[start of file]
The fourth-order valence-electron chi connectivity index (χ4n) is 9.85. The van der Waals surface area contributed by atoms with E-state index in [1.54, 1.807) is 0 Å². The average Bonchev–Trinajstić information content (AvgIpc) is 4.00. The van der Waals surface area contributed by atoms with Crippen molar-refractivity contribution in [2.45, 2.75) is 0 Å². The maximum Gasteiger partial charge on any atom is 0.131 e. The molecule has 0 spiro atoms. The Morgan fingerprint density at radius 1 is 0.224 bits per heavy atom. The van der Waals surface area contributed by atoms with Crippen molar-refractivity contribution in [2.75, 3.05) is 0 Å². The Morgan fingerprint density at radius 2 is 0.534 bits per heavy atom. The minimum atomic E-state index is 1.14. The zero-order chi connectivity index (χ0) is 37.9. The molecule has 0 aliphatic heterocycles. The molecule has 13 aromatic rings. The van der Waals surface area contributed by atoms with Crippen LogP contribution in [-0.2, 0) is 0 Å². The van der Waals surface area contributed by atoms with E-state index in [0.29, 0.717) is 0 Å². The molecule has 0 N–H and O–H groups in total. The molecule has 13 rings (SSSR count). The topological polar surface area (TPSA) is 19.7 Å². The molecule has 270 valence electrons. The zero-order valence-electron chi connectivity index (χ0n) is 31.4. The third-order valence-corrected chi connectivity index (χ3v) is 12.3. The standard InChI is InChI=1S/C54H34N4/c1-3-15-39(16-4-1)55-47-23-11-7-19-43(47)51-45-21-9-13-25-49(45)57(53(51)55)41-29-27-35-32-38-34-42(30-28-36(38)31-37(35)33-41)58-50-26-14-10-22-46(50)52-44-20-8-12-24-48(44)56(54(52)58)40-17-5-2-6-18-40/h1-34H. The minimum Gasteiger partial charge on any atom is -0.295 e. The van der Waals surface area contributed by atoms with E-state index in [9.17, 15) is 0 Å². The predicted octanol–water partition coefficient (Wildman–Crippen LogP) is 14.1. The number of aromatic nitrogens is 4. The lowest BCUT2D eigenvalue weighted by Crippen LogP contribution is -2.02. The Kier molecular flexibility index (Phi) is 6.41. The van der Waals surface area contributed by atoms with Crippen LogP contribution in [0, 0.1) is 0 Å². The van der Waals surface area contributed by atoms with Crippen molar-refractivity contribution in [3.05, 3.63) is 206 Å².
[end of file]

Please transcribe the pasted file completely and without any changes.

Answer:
The fourth-order valence-electron chi connectivity index (χ4n) is 9.85. The van der Waals surface area contributed by atoms with E-state index in [1.54, 1.807) is 0 Å². The average Bonchev–Trinajstić information content (AvgIpc) is 4.00. The van der Waals surface area contributed by atoms with Crippen molar-refractivity contribution in [2.45, 2.75) is 0 Å². The maximum Gasteiger partial charge on any atom is 0.131 e. The molecule has 0 spiro atoms. The Morgan fingerprint density at radius 1 is 0.224 bits per heavy atom. The van der Waals surface area contributed by atoms with Crippen molar-refractivity contribution in [2.75, 3.05) is 0 Å². The Morgan fingerprint density at radius 2 is 0.534 bits per heavy atom. The minimum atomic E-state index is 1.14. The zero-order chi connectivity index (χ0) is 37.9. The molecule has 0 aliphatic heterocycles. The molecule has 13 aromatic rings. The van der Waals surface area contributed by atoms with Crippen LogP contribution in [-0.2, 0) is 0 Å². The van der Waals surface area contributed by atoms with E-state index in [0.29, 0.717) is 0 Å². The molecule has 0 N–H and O–H groups in total. The molecule has 13 rings (SSSR count). The topological polar surface area (TPSA) is 19.7 Å². The molecule has 270 valence electrons. The zero-order valence-electron chi connectivity index (χ0n) is 31.4. The third-order valence-corrected chi connectivity index (χ3v) is 12.3. The standard InChI is InChI=1S/C54H34N4/c1-3-15-39(16-4-1)55-47-23-11-7-19-43(47)51-45-21-9-13-25-49(45)57(53(51)55)41-29-27-35-32-38-34-42(30-28-36(38)31-37(35)33-41)58-50-26-14-10-22-46(50)52-44-20-8-12-24-48(44)56(54(52)58)40-17-5-2-6-18-40/h1-34H. The minimum Gasteiger partial charge on any atom is -0.295 e. The van der Waals surface area contributed by atoms with E-state index in [9.17, 15) is 0 Å². The predicted octanol–water partition coefficient (Wildman–Crippen LogP) is 14.1. The number of aromatic nitrogens is 4. The lowest BCUT2D eigenvalue weighted by Crippen LogP contribution is -2.02. The Kier molecular flexibility index (Phi) is 6.41. The van der Waals surface area contributed by atoms with Crippen LogP contribution in [0, 0.1) is 0 Å². The van der Waals surface area contributed by atoms with Crippen molar-refractivity contribution in [3.05, 3.63) is 206 Å².